Contentment +

April 28, 2016

← All Posts


written by Paul Ushijima

The other day I was with a pastor who was relating the joy and challenges of ministry. He told me that he sometimes talks to graduated GOC’ers who struggle spiritually and comment that they cannot find the discipleship and accountability they want in their local church. He asked me what I would say to them.

Behind this issue can be a lack of contentment. Contentment is a characteristic modelled for us by both Jesus and the Apostle Paul (Phil. 4:11-13) as examples for us.

The contentment we are to pursue is based in an unshakeable trust in God. 1 Corinthians 10:13 says, “No temptation has overtaken you but such as is common to man; and God is faithful, who will not allow you to be tempted beyond what you are able, but with the temptation will provide the way of escape also, so that you will be able to endure it.” This passage reveals several truths which bolster our trust in God:


Pursuing contentment is further helped by considering God’s provision and plan for each of us, some important pieces of which are discussed in the “The Armor of God” from Ephesians 6:10-17. As we study this passage, we realize that this “armor” is not something we find or make, it is “of God”–provided by Him–every piece of it. God provides it to us so that we can each “stand firm” in the circumstances in which He places us.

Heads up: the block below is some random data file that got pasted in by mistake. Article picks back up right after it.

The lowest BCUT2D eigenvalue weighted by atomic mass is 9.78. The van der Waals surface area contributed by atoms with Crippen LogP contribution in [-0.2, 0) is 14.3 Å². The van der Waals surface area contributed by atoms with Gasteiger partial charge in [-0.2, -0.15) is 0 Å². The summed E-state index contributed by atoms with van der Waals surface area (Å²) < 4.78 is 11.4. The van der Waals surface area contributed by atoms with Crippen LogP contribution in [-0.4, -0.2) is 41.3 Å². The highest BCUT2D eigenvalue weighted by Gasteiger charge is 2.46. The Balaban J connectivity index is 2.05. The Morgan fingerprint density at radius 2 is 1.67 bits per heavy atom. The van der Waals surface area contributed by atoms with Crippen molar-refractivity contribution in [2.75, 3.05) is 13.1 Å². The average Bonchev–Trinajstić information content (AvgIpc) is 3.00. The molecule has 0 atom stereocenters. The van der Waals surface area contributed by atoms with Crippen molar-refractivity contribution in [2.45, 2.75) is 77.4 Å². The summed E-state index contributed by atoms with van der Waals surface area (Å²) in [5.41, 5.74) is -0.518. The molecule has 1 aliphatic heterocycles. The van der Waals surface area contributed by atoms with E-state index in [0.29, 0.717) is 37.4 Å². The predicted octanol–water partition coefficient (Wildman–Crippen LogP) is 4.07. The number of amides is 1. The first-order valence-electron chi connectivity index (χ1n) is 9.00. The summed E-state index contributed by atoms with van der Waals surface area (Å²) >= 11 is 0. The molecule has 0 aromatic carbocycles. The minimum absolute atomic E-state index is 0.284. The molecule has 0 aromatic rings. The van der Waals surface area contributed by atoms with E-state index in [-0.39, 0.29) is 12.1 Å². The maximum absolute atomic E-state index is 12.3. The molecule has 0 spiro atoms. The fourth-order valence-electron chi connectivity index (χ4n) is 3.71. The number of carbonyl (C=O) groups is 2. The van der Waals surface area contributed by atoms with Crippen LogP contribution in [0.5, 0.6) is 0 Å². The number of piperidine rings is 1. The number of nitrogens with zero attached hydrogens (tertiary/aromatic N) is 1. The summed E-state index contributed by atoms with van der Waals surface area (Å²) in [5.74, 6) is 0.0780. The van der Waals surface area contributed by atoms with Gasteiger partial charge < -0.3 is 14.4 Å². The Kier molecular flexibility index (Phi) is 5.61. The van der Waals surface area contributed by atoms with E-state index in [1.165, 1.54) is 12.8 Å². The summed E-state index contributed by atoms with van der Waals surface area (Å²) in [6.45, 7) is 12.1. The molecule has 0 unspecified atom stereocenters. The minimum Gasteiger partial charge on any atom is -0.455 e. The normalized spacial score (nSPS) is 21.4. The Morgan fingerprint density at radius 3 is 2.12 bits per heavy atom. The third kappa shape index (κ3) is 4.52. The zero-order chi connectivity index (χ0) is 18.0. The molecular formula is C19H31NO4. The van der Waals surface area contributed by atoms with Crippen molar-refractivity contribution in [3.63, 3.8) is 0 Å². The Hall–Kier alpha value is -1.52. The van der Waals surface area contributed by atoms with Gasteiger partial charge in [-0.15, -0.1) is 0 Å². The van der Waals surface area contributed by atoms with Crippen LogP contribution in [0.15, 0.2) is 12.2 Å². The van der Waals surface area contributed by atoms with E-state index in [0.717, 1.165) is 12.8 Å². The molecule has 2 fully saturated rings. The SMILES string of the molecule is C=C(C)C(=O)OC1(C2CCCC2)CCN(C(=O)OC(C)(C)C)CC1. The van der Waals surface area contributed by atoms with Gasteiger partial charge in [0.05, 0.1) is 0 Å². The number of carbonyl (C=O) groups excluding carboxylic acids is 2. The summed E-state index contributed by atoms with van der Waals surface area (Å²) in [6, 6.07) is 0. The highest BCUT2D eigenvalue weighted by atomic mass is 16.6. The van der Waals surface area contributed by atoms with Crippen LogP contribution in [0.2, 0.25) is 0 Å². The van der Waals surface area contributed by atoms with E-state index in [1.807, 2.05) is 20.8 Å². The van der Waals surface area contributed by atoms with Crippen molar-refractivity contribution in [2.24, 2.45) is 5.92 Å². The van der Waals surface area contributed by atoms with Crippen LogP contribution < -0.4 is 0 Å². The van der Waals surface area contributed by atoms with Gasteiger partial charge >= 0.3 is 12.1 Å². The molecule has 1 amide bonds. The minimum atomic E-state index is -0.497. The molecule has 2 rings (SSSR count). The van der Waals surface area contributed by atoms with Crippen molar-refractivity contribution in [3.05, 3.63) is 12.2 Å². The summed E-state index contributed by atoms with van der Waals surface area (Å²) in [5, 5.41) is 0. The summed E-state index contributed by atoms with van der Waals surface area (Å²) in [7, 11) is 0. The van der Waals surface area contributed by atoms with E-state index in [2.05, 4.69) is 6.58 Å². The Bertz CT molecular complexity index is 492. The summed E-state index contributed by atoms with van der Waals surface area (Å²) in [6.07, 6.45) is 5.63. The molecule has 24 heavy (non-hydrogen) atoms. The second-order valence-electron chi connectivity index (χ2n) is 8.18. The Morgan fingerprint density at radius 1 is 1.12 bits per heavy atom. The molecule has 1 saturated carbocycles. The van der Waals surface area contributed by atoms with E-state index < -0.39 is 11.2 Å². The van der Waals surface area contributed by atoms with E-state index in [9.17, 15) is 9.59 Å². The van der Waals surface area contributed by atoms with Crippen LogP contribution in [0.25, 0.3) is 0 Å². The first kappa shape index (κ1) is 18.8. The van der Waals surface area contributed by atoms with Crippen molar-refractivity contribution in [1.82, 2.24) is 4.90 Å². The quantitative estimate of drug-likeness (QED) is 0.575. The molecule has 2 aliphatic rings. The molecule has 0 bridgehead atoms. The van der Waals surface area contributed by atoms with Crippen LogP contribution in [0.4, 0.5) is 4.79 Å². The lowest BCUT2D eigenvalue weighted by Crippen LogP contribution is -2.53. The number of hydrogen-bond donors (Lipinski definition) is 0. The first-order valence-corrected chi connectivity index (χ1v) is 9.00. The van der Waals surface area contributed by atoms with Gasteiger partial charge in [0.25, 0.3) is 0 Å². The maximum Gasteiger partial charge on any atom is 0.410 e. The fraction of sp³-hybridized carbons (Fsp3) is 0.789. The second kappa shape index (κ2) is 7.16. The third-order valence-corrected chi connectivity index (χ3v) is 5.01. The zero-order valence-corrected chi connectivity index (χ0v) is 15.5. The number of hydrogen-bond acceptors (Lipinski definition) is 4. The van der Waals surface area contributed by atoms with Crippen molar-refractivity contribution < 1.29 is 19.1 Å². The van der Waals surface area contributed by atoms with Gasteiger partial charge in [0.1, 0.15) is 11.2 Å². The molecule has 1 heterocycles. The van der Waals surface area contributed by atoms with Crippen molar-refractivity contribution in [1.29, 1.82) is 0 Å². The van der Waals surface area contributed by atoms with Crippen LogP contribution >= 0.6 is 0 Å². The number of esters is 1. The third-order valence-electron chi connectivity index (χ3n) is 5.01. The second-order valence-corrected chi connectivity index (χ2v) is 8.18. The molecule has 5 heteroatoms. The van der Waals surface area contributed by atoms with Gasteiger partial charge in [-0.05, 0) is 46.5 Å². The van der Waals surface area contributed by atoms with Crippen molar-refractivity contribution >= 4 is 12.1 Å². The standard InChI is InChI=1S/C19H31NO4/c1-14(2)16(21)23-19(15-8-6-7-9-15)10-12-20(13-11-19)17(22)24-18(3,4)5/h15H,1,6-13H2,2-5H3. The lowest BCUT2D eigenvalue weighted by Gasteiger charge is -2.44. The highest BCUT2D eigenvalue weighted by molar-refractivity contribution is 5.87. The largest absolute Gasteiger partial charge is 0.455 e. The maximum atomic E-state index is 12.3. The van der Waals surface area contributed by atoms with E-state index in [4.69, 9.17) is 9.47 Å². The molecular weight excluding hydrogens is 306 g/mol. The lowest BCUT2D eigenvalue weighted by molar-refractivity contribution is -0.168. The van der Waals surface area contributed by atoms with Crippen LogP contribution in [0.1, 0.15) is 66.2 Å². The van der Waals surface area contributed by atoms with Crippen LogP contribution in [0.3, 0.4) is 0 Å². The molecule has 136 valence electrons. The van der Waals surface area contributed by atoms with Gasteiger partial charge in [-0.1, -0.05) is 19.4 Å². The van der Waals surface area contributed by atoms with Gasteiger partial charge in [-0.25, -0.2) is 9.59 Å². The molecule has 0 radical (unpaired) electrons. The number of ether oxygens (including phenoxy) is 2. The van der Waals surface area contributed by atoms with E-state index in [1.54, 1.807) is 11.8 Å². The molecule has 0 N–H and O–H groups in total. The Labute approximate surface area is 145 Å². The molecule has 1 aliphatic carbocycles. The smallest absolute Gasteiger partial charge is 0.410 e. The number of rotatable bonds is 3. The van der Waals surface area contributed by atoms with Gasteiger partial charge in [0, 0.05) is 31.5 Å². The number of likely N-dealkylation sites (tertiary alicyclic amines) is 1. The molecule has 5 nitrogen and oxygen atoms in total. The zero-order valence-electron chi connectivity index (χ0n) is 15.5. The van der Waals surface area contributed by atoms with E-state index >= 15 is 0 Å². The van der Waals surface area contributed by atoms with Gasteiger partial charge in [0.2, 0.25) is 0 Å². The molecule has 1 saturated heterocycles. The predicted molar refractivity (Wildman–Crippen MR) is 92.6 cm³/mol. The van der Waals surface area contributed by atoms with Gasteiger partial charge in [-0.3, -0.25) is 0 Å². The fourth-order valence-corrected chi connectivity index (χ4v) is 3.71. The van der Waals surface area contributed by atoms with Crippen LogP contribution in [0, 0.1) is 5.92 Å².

1. Personal commitment: To truth as opposed to hypocrisy (girded loins, Eph. 6:14)
  2. Practical protection: Righteousness in living a Godly life (breastplate, Eph. 6:14)
  3. Personal confidence: Understanding and trusting the Gospel (shod feet, Eph. 6:15)
  4. Divine protection: Faith and confidence in God (shield, Eph. 6:16)
  5. Divine security: Assurance of salvation (helmet, Eph. 6:17)
  6. Divine weapon: Skillfully applying the Word of God (sword, Eph. 6:17)

As you study this passage and metaphorically put on the Armor of God, recognize that “standing firm” has a far greater impact than our personal well-being…it enables effective worship and ministry that is not limited by circumstances. Ephesians 6:18-20 identifies some specific areas expressly and by implication:

  1. Prayer. Learn how other christians pray. Read the examples of prayer in the Bible. Read and listen to prayer by historic and modern Christian leaders. Understand that prayer is to be in accord with and submissive to God’s Will. Also understand that prayer is to be a continual aspect of the Christian’s life.
  2. Witness. Be committed to witnessing and learn to recognize opportunities as they arise. Remember that Paul is writing this letter from prison. He does not ask for prayer for comfort or deliverance. He asks for opportunities for the Gospel and boldness.
  3. Serve. Be on the lookout for opportunities to serve the believers you are in contact with and then persevere in service. It is also not unusual to find someone who we can be discipled by, or who we can disciple, through service opportunities.
  4. Disciple. A natural extension of service is discipleship, i.e. helping someone grow closer to Christ through example and instruction. Keep in mind that all you need in order to disciple someone is one thing that God has taught (or is teaching) you that they need to grow in.
  5. Worship. As we submit our lives to God and acknowledge that it is only His providence, provision and power that we do any of this, we are participating in worship of the living God.

God has sovereignly provided to each of His people what they need to not only be content but also to spiritually prosper, serve, and advance His Kingdom despite individual circumstances. Praise the Lord!



← All Posts